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Roman Villa of Hypnos in Montenegro
Montenegro is a beautiful little country with a rich history, and amazing architecture all over its cities. Its medieval-looking places fascinate a visitor and its great mountains surround you no matter where you go. Though, among all the other amazing things and historical treasures, Montenegro has the remains of Roman settlements, because for centuries the territory of the country was a part of the ancient empire. One of such stunning archeological sites is the Villa of Hypnos, or Villa Urbana as it is called these days, which is located in little town of Risan, near the Bay of Kotor.
Risan, or as Ancient Romans called it – Rhison, is a little town in the bay, very calm and with a relaxed lifestyle. In Ancient Roman times the city was known for its herbs and medications which it was exporting to the other parts of the empire, and aside from that Rhison had the official status of a Roman municipum, which gave its citizens the same rights as Roman citizens. During the times when the villa was built the city had about 10,000 inhabitants and the Villa of Hypnos most likely wasn’t the only one of its kind in the area.
The Villa of Hypnos was supposedly built in the 2nd century AD. It had seven beautifully decorated rooms for the owners, including the bedroom, a guest room and even a room for military meetings, spreading around an area of about 790m2. The other three small rooms, very simple in appearance, found in the building were supposedly for servants. Although archeologists still argue if it was a villa belonging to one family, or some kind of an ancient Roman inn, this Roman building still amazes people with its decorations and its beauty. The villa’s most notable and precious part is its beautiful ancient mosaics, which decorate the floors of what used to be the rooms when the building was still standing. These mosaics were first mentioned in the 18th century, although their “official” discovery happened in 1930 by the director of the local museum and at that time it contained only five mosaics, instead of the seven which we can see in modern days. The last two mosaics were found very recently and after proper preparation and restoration they are opened for the public now. The restoration of the mosaics that were first found lasted for two years, since 1957 to 1959, while some of the last ones are still being restored today. The villa’s construction wasn’t any different from the buildings of its time, and aside from the many rooms it had an atrium, a small garden in the center of the house which also served for the collection of rain water and which remains can still be seen in the ruins today; the corridor around the atrium leads to the other rooms and the remains of the back yard were also found.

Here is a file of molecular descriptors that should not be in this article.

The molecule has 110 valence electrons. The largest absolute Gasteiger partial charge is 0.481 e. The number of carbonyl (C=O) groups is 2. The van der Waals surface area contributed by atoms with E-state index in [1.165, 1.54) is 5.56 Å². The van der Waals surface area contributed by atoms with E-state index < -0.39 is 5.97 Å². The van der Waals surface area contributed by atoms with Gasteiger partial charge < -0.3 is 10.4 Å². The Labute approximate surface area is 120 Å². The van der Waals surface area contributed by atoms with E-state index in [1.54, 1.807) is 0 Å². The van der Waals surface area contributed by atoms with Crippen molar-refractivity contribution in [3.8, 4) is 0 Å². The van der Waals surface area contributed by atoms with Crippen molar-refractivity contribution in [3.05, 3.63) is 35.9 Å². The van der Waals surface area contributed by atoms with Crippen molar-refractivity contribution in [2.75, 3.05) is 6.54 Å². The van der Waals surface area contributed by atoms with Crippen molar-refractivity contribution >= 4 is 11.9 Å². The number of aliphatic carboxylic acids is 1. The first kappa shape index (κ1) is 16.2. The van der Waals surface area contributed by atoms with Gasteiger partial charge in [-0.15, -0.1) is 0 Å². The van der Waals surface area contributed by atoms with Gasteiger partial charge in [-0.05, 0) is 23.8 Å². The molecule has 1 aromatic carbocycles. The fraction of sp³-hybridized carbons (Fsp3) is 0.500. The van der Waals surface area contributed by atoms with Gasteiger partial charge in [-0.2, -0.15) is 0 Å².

The mosaics of the rooms contain different elements and figures, letting archeologists guess what purpose they could serve. One of the mosaics has squid-like figures and the depiction of vines, which lets historians suppose that the room it is in was used for dining, as food was such an important part of Roman life that they would honor it in their mosaics. Another room’s mosaic depicts something that looks like an ancient weapon from Crete: a labrys, the double-headed axe, which makes one think the room served military gatherings and soldiers’ meetings. The most fascinating room in the mansion has a beautiful, colorful mosaic of Hypnos—the Roman god of sleep, which is where the villa gets its name. The mosaic is made in colored stones, which was considered a much more refined and expensive work than the black and white mosaics which are present in every other room of the villa, and is surrounded with beautiful ornaments and patterns. This room was most likely a bedroom, for aside from the picture of the resting god, its floor has a plain, non-decorated part where the bed of the owner could be located. The mosaic of Hypnos, along with other depictions of the god, is considered a great rarity in the world, and this one is the only one known in the Balkan region.
How to get there
The villa is not hard to find. You can take a bus to Risan from the city of Kotor, or any other city in that area. After you arrive at the bus station you have to walk left along the road until you actually see the ruins, or at least the sign that points you at where they are. In the local language the signs will read “Rimski mozaici,” so you can follow them to the ruins. The entrance fee costs 2 euros (in 2015) and along with your ticket you get some papers with the description of the mosaic rooms and their meaning.